Truth exists in silence. Self-awareness and inspiration come from silence. Understanding, rest, renewal, healing, and peace all emanate from silence. Ultimately the ability to transcend whatever keeps us small and limited lies in silence.
If we spend each day filling our brains with information from the outside, we will never tap into the wealth of true wisdom that lives inside. In our center is clarity, and a still, small voice of knowing that we must silence the world around us in order to hear. There is power, sourced in love, which will never fail us. Our wholehearted dedication brings us to this wellspring of Divine wisdom within.
We will never achieve a relationship with silence without effort. Through discipline we commit to practices, accomplish goals, and meet deadlines. But discipline without love can be harsh. Discipline combined with the love of devotion springs from the heart. It’s the difference between a parent who lays down the law with kids, “because I said so!” and one who sits with compassion to explain why something needs to be done.
By creating silence in two equally important ways, we blend the committed energy of discipline with the loving energy of dedication. Try this:
First claim outer silence by being so clear in your intention to have quiet time that you carve it out of each day, no matter what whether it's 5 a.m. at home, 11 p.m. at the office, or at noon in the car. Just be sure to get out of earshot of any possible interruptions. Start with five minutes a day. Be dedicated to it. As you become comfortable with silence, you will want more, for silence becomes a soothing balm to the incessant noise of life.
Creating inner silence is next. Once you have set up your outer silence, a flood of thoughts, emotions, adrenaline, and anxiety is sure to arrive. Meet them gently–the layers of feelings, the irritations, frustrations, tears, rage, tension, fidgets, the million notes to self. Don’t judge them. Give yourself permission to be how and who you are in this moment. Silence is patient. It will still be there when the mind has stopped thrashing about.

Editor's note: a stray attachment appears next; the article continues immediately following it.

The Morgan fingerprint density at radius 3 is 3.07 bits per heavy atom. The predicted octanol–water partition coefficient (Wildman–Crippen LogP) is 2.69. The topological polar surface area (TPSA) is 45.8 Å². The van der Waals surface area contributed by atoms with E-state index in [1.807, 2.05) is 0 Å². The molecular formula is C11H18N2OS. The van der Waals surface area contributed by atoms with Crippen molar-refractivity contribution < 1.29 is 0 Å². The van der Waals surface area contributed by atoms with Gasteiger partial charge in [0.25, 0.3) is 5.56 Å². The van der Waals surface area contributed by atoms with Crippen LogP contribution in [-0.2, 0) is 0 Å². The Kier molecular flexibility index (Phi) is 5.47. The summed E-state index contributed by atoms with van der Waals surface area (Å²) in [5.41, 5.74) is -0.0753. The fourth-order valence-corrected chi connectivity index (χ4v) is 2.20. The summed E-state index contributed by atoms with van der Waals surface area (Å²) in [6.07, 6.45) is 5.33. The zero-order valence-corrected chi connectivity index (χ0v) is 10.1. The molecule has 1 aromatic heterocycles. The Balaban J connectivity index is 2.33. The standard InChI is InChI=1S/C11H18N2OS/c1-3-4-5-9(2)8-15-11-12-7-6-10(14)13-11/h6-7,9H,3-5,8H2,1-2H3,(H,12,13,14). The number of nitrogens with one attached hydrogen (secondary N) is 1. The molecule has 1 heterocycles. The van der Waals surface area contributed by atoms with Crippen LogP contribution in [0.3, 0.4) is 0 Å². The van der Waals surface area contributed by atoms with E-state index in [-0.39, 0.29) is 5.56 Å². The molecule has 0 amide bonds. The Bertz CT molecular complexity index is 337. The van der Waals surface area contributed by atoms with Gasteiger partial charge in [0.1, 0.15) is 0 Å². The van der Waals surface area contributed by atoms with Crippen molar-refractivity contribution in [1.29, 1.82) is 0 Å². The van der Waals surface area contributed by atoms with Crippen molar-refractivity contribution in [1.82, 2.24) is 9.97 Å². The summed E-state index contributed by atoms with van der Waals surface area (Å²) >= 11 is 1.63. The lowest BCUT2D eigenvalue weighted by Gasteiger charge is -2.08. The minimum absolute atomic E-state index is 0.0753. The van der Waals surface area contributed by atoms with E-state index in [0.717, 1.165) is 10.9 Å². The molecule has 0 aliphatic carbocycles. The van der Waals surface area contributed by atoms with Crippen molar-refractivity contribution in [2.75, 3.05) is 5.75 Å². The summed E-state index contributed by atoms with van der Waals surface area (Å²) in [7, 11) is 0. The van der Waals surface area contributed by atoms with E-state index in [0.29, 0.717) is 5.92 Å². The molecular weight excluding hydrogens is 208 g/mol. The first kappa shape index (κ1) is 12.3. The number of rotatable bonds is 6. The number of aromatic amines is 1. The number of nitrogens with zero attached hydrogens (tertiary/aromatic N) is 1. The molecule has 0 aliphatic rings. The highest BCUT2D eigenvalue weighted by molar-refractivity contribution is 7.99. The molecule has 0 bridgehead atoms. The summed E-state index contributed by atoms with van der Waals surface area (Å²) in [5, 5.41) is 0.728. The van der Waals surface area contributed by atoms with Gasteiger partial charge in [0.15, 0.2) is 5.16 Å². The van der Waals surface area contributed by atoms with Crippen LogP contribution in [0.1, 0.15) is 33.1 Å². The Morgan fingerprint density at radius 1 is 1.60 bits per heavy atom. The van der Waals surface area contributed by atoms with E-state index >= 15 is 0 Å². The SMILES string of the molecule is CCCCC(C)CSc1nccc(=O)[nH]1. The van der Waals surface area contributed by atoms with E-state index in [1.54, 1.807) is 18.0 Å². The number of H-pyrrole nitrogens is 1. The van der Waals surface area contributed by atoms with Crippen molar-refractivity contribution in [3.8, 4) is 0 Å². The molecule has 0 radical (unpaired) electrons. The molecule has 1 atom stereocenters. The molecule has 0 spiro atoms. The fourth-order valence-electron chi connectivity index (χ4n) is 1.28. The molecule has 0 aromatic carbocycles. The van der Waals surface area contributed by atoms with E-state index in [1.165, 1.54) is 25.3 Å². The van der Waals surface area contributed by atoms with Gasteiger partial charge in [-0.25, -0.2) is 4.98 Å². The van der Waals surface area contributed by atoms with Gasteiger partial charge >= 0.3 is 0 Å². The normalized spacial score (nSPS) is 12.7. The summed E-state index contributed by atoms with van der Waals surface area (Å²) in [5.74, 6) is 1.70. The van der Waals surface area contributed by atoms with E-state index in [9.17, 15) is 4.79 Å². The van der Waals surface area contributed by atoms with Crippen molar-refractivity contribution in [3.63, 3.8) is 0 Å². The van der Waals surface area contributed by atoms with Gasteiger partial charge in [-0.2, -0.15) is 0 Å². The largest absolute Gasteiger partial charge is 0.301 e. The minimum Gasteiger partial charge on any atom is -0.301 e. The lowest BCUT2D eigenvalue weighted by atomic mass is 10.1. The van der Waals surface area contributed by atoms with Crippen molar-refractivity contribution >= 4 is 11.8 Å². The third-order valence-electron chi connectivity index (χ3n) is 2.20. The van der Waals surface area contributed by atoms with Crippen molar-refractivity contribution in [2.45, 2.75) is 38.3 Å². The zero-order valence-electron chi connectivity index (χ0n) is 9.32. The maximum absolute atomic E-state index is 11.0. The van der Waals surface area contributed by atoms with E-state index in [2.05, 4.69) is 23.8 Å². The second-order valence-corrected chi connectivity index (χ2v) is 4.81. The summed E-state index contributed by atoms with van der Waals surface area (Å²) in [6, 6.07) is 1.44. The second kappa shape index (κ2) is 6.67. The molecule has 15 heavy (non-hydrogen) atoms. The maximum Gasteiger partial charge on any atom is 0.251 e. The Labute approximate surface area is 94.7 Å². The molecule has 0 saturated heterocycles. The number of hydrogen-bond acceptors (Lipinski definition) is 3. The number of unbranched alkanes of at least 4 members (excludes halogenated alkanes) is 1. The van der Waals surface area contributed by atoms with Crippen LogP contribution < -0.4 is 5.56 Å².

The Perfect Combination
Cultivating silence takes dedication and discipline. It doesn’t happen overnight. In fact it may take weeks or months before you can come into silence quickly and comfortably. Like any skill, it takes practice to master. You can employ meditation techniques like repeating a meaningful mantra, following your breath, or holding a quality such as ‘joy’ in mind. Use what helps, and just keep coming back. When you experience even a moment of inner stillness, you realize that inspiration, renewal and peace are always within reach.
If prayer is more familiar than meditation, then pray to be led into your heart, into an awareness of your true Self and into the ability to dedicate yourself to what is highest and most loving. Pray to surrender your ego, and stand in awe of the Mystery of Life. Pray until all that exists in your heart is love.
By becoming wholeheartedly dedicated to that which is sacred within and around us, we come to know Self and Life as Love and Joy. This is truly intoxicating.
This article is part of an ongoing series on the yamas and niyamas. For the full 10-part series click on each link below: